"But if you withhold forgiveness from others your Father withholds forgiveness from you.”
Matthew 6:15 TPT
When a senseless incomparable tragedy strikes how do we cope? When we’re angry and hurting how do we heal? When we have anxiety and fear about our safety how do we move on? In the midst of evil, how can we trust God is still good? Honestly, even as a Christian, I’ve struggled with these questions. C.S. Lewis said, “To be a Christian means to forgive the inexcusable, because God has forgiven the inexcusable in you.”
I live in the small town of Thousand Oaks about 40 miles north of the hectic city, Los Angeles. We use to be a little spec on the map that not too many people knew of—if you did know, you moved here, like we did. It’s close to the city but removed enough to be quiet and safe — brimming with open land, hiking trails and horses you’ll still see trotting on the side of the road. It’s close to the beach, but far enough away so we didn’t have to sell an arm and leg to live here. Since 2002 this has been our home. Our kids grew up here, graduated high school here and got baptized here. November 7, 2018, was a day like any other—until it turned out to be a day like no other.
I was the last one to turn in for the night and right before I was getting into bed I heard siren after siren zoom by. To some this may not be unusual, but here that isn’t normal. My fleeting thought was there must be a big car accident nearby. I cozied into bed and shortly thereafter a text came in. (Something else that isn’t normal at 11:30 at night.) And then another. And another. I decided I better see what’s going on.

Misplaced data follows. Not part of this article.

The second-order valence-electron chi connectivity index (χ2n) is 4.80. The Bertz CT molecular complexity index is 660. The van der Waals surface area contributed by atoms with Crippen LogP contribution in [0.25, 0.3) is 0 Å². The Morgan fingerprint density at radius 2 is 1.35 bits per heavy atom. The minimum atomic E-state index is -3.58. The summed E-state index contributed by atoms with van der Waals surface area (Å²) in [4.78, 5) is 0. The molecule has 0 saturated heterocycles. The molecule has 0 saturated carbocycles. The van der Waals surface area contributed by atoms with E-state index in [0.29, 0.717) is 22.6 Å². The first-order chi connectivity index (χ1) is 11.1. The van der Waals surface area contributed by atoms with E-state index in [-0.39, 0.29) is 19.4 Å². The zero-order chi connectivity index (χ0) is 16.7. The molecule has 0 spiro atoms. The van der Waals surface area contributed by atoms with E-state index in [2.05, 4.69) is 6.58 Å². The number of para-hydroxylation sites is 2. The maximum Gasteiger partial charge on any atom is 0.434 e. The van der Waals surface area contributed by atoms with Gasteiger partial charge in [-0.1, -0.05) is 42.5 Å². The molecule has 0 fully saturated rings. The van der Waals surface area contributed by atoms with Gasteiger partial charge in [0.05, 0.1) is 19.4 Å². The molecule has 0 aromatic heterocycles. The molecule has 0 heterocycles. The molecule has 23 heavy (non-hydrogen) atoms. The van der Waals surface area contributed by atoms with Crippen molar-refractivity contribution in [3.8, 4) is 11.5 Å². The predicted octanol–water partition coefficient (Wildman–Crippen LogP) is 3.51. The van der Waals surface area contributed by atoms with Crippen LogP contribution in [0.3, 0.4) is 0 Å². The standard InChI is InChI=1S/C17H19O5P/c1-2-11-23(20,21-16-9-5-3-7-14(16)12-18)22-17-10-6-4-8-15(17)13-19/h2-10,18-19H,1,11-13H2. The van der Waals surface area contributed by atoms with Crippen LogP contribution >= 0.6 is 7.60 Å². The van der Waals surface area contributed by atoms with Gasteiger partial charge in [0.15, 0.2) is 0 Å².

As I read the text I could feel my heart beating faster, my breathing became more shallow, my hands began to shake…”There’s been a shooting at Borderline,” ”Please pray, I can’t reach 2 of my friends,” “Mass shooting at Borderline kids are dead.” A panic attack was setting in. This is too close to home—WAIT this is my home! I use to go here. I couldn’t wrap my head around it. College kids were there—the same ages as my sons. Kids that grew up here and were well known in this community. It could have easily been my boys and their friends there that night.
In Thousand Oaks this sort of thing doesn’t happen— but it did! Then you realize your small little suburban town isn’t immune to violence—it’s now on “the list”; evil doesn’t discriminate, and our quaint little town is now well known for all the wrong reasons. I don’t want Thousand Oaks to be defined by a mass shooting. That’s not who we are. I don’t believe any place where a mass shooting, or any other tragedy has happened, wants to be on “the list” and reminded of the evil that happened one dreadful day. Because in the ashes there is always beauty and, long after talk of the shooting is over what remains is how community came together in the aftermath; how we treated each other; how we were there for each other; how it has forever changed us as a community for the better.
Instead of a Mass Shooting list maybe we can have a list for Communities that Rise Up so people can remember that instead. I want our town be defined as one that carries light and hope in a moment of tragedy; a community that pulled together to grieve, to fundraise, to donate, to help, to pray, to love, to bury, to be there for each other. A community that has not only prayed for the victims and their families and friends, but a community that’s been intentional in praying for the shooter and his family.